One thing that made the study different from others is that the researchers didn’t test people’s cognitive functions while they were multitasking. They separated the subject group into high multitaskers and low multitaskers and used a different set of tests to measure the kinds of cognitive abilities involved in multitasking. They found that in every case the high multitaskers scored worse. They were worse at distinguishing between relevant and irrelevant information and ignoring the latter. In other words, they were more distractible. They were worse at what you might call “mental filing”: keeping information in the right conceptual boxes and being able to retrieve it quickly. In other words, their minds were more disorganized. And they were even worse at the very thing that defines multitasking itself: switching between tasks.

That described me to a "T". My mental filing and organization system had simply broken down. "Disorganized" wasn't the half of it. By trying to do three things well, I ended up doing none of them well. The problem wasn't that I was inept at spinning plates, or that I was neglecting my plate spinning duties, or that I didn't care if the audience was assaulted by flying shards of broken glass. The problem was that I was spinning too many damn plates to be good at keeping any individual plate spinning.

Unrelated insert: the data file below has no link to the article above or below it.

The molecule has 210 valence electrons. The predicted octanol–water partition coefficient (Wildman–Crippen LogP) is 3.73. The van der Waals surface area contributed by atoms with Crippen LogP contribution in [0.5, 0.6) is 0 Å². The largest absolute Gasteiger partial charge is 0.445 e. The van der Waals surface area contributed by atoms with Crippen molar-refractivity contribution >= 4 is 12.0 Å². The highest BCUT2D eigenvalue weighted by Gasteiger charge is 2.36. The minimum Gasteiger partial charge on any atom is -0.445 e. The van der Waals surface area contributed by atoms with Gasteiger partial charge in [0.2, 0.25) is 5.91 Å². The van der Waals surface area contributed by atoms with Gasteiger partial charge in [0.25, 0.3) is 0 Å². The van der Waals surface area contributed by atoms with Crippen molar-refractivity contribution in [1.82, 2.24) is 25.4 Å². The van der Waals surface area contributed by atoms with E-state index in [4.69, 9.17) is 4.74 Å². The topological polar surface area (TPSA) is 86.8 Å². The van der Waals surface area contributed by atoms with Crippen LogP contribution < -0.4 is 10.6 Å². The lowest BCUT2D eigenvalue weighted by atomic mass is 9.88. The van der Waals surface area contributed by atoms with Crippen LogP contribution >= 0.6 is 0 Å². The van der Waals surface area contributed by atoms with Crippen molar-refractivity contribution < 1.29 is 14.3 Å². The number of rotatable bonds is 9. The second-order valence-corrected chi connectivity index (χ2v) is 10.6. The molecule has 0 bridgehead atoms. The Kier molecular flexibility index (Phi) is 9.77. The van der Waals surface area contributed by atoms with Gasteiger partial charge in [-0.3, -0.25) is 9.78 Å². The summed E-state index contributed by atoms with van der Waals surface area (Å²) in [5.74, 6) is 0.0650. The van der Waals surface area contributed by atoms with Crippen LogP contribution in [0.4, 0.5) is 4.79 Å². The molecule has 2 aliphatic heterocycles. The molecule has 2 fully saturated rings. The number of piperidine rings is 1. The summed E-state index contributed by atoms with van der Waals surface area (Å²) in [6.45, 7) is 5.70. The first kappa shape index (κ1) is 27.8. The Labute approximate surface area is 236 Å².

Don't spin so many damn plates! Don't expect to do so much! That was the solution. Focus on one thing, and one thing only.

The question then became - "what thing? Where should I be putting my time and effort?" The answer, after thinking about it, became obvious. Parts of my blogging life had to be pared down. And until I can figure out what goes where in my life, there has to be a temporary walking-away process.

I will continue to maintain my obligations in the women's basketball blogging world, as best I can, until the end of the Atlanta Dream's 2010 season. I will keep the plates spinning - not very well, or not very carefully - until then. After that, I will be ending some of my obligations, formal and otherwise. I will continue to attend Atlanta Dream games during the 2010 season and, when able, write about them.

However, when the season is over, this blog will go into hibernation. There might be a few months or so after the season where I just...think about things. So don't expect any posts of any sort here after the final ball bounces for the Dream in 2010. I'll keep occasionally blogging here during the season, but beyond that, who knows?

So thank you for your patience. We'll be seeing out the rest of the season together, and I know that we're going to playoffs...and beyond that! Until next time, what did Casey Kasem say? "Keep your feet on the ground and keep reaching for the stars?" Sounds good to me!


Anonymous said...

I really enjoy this blog. This is the only blog I read regularly that pertains to the WNBA. Here's an idea: how about having "guest bloggers"? People can submit WNBA/Dream related articles (maybe on a topic of your choice) during the off season and you can choose one to post every so often. Just an idea.

pt said...

Sounds like a good idea. I'm open to guest blogging. If anyone wants to help out with the blog, just contact me at